A Test of Wills by Charles Todd
Publisher: Harper, 305 pages
What it’s about: The year is 1919. Scotland Yard Inspector Ian Rutledge has been sent into the countryside to investigate the death of a wealthy war hero. Rutledge’s superintendent hates him, and takes great delight in assigning the intelligent, well-bred Rutledge to a case he’s bound to mismanage.
Both the victim and the prime suspect served in World War I and returned changed men, as did Rutledge. In fact, Rutledge is haunted by Hamish MacLeod for whose death Rutledge was responsible. Rutledge does not know if he can comport himself honorably because of the shell shock (PTSD) that torments him and the ghost voice that lives in his head. To make matters worse, the villagers–including the victim’s beautiful ward; her fiance, a decorated pilot; some ex-lovers, a dying child; a recluse or two–all seem to be hiding something, some too eager to pin the blame on one they perceive as a war coward. Everywhere Rutledge turns he is confronted by this “strange test of wills” (245).
Rutledge, with ghostly Hamish as both torturer and assistant, combs the countryside of Upper Streetham for clues, seeking truth from liars, reliving the Great War where he senses the answers lie, all the while fearing a descent into battle fatigue madness.
What I thought: A Test of Wills is a novel every ghost enthusiast needs to read. The author has created a unique ghost persona–someone the protagonist wronged in life who now haunts him. We never see this ghost; instead, he rides in the backseat just out of sight or inserts himself into Rutledge’s head. What I find especially interesting is that the author complicates matters by creating a flawed protagonist whose shell shock causes him to doubt his sanity at times. In other words, he (as well as the doctors at the clinic where he recovered) does not know if Hamish is a real ghost or just a manifestation of Rutledge’s guilt and PTSD. Because I’m always going to be on the side of the ghosts, I believe Hamish is real. For instance, his birr and word choices are distinctly Scottish.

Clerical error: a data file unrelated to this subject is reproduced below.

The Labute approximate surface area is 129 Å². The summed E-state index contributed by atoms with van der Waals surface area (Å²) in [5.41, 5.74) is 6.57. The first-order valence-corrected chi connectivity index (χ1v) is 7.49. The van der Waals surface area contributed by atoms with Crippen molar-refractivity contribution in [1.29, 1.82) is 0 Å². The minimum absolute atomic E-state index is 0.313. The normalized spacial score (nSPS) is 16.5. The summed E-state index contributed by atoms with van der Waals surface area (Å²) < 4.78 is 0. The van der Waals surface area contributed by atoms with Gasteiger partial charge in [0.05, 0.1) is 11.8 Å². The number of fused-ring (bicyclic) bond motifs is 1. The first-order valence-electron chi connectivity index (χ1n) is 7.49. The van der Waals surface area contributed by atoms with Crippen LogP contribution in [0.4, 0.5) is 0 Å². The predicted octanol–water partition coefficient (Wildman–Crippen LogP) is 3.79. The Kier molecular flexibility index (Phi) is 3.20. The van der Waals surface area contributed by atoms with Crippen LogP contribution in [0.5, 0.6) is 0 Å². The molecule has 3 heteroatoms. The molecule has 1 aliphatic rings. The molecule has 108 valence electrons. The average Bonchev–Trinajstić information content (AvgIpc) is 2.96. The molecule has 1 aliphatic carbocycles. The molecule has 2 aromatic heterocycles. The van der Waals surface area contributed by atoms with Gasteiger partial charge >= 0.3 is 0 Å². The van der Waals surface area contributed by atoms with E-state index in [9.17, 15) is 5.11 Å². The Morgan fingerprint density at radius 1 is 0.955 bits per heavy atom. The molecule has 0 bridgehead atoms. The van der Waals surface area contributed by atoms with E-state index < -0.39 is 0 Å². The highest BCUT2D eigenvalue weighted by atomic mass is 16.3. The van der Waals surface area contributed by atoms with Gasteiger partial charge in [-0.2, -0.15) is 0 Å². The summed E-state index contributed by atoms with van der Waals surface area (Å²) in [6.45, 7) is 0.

The other aspect I love is that Hamish is not a static character. He continues to evolve even though he’s dead. While he berates Rutledge, Hamish reveals a kind heart and keen insights that aid Rutledge in his quest for the truth. The irony is that Rutledge fears Hamish and fears Hamish will cost him his job (after all, Rutledge sometimes finds himself responding to the ghost in public), but Hamish offers suggestions that point Rutledge in the right direction.
One thing I didn’t like was the omniscient head hopping the author does. I like to remain with one character’s point of view in a scene. There were times when the inspector would interrogate someone and suddenly the author would whisk us into that person’s thoughts, mostly to show the reader that the character was hiding something. That interrupted the flow of the story in a distracting way. And I didn’t even feel the need to know the other person’s thoughts because I could tell from the reactions of both Rutledge and Hamish that the character was not forthcoming. Fortunately, I think in subsequent mysteries of the series the author scaled back this practice.
The ending worked well with an interesting tie-in to the Rutledge-Hamish duality though I would have liked a little more set-up earlier in the story. I think ghost readers will enjoy the series and will find the greatest satisfaction by starting with this original debut. Overall, despite a few minor quibbles, I recommend this novel.